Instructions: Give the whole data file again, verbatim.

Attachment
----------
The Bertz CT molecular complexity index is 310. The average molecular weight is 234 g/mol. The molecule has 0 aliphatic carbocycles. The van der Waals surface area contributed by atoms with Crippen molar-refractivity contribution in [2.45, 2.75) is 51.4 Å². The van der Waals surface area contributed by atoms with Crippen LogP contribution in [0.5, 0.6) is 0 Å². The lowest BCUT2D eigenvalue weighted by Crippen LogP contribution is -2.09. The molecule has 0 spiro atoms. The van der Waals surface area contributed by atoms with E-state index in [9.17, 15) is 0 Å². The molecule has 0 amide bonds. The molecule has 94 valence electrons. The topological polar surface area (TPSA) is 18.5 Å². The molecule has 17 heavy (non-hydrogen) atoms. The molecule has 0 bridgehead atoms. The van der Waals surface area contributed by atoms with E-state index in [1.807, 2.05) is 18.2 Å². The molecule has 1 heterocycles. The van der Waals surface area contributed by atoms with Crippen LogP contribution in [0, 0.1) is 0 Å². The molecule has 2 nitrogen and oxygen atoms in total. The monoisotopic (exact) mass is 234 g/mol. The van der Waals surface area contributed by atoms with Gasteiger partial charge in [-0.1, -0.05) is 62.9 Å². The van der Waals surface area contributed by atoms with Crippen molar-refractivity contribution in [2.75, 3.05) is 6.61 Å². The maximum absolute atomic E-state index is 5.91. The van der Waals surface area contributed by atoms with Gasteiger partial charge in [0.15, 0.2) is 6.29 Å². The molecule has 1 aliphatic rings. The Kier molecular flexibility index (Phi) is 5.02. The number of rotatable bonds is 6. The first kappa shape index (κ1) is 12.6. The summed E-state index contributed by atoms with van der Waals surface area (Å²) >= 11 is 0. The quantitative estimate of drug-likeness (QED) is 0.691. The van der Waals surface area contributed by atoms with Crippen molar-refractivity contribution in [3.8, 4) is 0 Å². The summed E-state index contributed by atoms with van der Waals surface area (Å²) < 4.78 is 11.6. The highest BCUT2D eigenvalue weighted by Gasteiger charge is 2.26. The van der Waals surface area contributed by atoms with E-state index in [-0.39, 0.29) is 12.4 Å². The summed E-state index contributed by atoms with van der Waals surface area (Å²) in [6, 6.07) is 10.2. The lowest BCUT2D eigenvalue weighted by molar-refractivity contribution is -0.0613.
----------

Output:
The Bertz CT molecular complexity index is 310. The average molecular weight is 234 g/mol. The molecule has 0 aliphatic carbocycles. The van der Waals surface area contributed by atoms with Crippen molar-refractivity contribution in [2.45, 2.75) is 51.4 Å². The van der Waals surface area contributed by atoms with Crippen LogP contribution in [0.5, 0.6) is 0 Å². The lowest BCUT2D eigenvalue weighted by Crippen LogP contribution is -2.09. The molecule has 0 spiro atoms. The van der Waals surface area contributed by atoms with E-state index in [9.17, 15) is 0 Å². The molecule has 0 amide bonds. The molecule has 94 valence electrons. The topological polar surface area (TPSA) is 18.5 Å². The molecule has 17 heavy (non-hydrogen) atoms. The molecule has 0 bridgehead atoms. The van der Waals surface area contributed by atoms with E-state index in [1.807, 2.05) is 18.2 Å². The molecule has 1 heterocycles. The van der Waals surface area contributed by atoms with Crippen LogP contribution in [0, 0.1) is 0 Å². The molecule has 2 nitrogen and oxygen atoms in total. The monoisotopic (exact) mass is 234 g/mol. The van der Waals surface area contributed by atoms with Gasteiger partial charge in [-0.1, -0.05) is 62.9 Å². The van der Waals surface area contributed by atoms with Crippen molar-refractivity contribution in [2.75, 3.05) is 6.61 Å². The maximum absolute atomic E-state index is 5.91. The van der Waals surface area contributed by atoms with Gasteiger partial charge in [0.15, 0.2) is 6.29 Å². The molecule has 1 aliphatic rings. The Kier molecular flexibility index (Phi) is 5.02. The number of rotatable bonds is 6. The first kappa shape index (κ1) is 12.6. The summed E-state index contributed by atoms with van der Waals surface area (Å²) >= 11 is 0. The quantitative estimate of drug-likeness (QED) is 0.691. The van der Waals surface area contributed by atoms with Crippen molar-refractivity contribution in [3.8, 4) is 0 Å². The summed E-state index contributed by atoms with van der Waals surface area (Å²) < 4.78 is 11.6. The highest BCUT2D eigenvalue weighted by Gasteiger charge is 2.26. The van der Waals surface area contributed by atoms with E-state index in [-0.39, 0.29) is 12.4 Å². The summed E-state index contributed by atoms with van der Waals surface area (Å²) in [6, 6.07) is 10.2. The lowest BCUT2D eigenvalue weighted by molar-refractivity contribution is -0.0613.